The AQ-1 offers four channels for two wire sensors, with four more channels for powered three wire sensors. There is a serial connector which can be used for GPS or other serial type devices. The system also includes three digital signals. These can be used for on/off-type switches such as nitrous, brake pedal, or other digital signals. There’s also a connector for AEMNet-enabled devices.
Left: Ron Francis Wiring supplied us with everything needed to power our AQ-1, including a junction block, fuse block, and 40 amp relay kit. Right: We mounted our AQ-1 under the passenger front seat to keep it away from dirt and moisture, but allow access to the wiring if troubleshooting becomes necessary.
Infinity And CAN
A few years back AEM introduced AEM Net, its internal CAN/BUS system. This networking solution allows multiple AEM devices to network together, sharing data, and simplifying the wiring of a system. The AQ-1 is no exception to this, and using AEM Net with the AQ-1 makes the data logger even more powerful, increasing the number of inputs by nearly 10 times.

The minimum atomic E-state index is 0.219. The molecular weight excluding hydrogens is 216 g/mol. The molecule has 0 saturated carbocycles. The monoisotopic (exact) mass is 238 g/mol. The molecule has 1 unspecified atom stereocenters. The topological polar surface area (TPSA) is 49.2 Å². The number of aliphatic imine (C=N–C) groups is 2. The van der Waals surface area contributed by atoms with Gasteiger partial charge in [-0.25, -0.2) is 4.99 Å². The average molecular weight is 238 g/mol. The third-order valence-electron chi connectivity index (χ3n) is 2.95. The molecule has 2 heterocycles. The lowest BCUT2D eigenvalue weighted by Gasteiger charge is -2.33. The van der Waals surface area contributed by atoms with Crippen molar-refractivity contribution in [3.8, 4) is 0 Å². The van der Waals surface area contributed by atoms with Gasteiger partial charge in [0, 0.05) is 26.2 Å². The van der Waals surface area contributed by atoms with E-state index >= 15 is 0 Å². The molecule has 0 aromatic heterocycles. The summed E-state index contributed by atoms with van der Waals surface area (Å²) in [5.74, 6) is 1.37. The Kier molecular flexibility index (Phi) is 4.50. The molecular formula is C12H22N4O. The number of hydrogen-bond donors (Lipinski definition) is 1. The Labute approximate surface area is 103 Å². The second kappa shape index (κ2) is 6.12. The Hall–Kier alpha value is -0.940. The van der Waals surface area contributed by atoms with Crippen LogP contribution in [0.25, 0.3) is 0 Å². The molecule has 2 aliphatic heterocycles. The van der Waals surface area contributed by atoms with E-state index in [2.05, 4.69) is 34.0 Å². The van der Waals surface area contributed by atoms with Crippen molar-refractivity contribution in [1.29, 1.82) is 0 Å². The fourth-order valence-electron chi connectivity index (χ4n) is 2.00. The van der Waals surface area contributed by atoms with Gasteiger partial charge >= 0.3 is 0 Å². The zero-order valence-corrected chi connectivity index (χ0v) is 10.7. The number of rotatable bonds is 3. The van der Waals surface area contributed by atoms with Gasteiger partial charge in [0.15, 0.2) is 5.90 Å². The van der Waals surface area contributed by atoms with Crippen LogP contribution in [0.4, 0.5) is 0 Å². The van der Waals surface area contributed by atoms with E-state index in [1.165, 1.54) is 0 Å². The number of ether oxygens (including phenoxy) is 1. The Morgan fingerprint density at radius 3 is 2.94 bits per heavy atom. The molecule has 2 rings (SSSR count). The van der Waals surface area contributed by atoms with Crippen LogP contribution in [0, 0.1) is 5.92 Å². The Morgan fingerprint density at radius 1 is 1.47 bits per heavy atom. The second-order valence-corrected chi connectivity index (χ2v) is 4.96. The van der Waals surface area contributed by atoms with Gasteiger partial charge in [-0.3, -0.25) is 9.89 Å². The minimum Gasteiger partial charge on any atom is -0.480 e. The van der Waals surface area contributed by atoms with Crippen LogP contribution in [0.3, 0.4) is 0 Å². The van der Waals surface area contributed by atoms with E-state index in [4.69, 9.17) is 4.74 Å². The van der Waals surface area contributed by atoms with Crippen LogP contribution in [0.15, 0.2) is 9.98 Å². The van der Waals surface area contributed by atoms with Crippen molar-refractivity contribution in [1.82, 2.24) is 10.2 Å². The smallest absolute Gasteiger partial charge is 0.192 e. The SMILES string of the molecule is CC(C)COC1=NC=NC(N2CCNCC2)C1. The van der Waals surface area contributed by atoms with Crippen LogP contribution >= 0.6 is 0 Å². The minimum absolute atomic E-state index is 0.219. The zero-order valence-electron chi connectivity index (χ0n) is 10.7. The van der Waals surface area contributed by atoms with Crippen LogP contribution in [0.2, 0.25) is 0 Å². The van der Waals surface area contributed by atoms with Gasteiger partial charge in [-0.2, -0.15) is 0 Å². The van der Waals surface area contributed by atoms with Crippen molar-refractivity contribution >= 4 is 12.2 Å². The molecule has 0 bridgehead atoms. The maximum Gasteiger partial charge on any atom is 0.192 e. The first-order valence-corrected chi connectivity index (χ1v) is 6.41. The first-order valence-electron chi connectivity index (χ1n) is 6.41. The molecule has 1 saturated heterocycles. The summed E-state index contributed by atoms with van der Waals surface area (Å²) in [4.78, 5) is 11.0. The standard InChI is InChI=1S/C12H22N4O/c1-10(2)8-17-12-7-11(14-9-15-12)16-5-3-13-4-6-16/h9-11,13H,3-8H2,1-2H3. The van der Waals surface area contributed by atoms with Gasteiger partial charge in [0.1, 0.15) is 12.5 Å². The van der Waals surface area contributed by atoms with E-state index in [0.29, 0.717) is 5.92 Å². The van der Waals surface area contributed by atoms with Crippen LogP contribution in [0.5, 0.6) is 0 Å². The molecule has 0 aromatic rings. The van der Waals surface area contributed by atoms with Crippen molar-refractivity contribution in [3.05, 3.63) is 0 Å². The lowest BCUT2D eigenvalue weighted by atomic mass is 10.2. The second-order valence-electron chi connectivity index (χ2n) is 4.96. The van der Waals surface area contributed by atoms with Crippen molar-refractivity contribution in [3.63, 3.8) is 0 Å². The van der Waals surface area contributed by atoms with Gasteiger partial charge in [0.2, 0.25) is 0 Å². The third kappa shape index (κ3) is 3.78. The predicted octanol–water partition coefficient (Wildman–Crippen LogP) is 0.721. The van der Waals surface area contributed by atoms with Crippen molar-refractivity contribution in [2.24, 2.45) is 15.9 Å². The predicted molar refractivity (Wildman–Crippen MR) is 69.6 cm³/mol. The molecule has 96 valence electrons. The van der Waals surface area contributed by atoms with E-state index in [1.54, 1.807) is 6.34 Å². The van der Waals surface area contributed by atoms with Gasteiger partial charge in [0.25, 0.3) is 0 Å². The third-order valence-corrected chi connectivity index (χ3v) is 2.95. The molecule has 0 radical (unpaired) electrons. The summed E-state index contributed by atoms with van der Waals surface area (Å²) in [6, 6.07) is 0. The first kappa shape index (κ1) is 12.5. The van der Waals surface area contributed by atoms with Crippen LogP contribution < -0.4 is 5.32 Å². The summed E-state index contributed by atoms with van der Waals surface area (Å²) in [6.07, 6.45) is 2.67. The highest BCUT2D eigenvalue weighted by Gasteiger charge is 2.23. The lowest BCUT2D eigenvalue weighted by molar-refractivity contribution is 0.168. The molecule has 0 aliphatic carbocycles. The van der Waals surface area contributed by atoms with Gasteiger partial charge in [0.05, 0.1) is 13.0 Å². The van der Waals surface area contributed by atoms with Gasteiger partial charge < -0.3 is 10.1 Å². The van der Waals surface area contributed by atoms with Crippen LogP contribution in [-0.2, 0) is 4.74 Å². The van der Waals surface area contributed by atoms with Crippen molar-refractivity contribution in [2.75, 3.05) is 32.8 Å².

We installed the AQ-1 data port in our center console, along with a rocker switch connected to digital input 1. The rocker switch triggers the logger to start and stop logging, and this location for the data port allows us to easily connect a laptop for configuration, monitoring, or downloading logs.
The AQ-1 can capture nearly every input or sensor from AEM’s infinity ECU, all that’s involved for wiring this is to connect the AQ-1 and Infinity ECU via the AEM Net CAN/BUS cable. This allows the AQ-1 to record in tandem with the Infinity, giving AQ-1 users the maximum amount of data possible. “The AEM Net CAN Cable can be used to capture additional channels, with the Infinity ECU it can capture as many as 128 channels,” Molica says. That’s a lot of data, and if knowledge is power, AEM customers will have one of the most powerful ECM/Data Acquisition combinations currently available on the market when combining these two, according to Molica.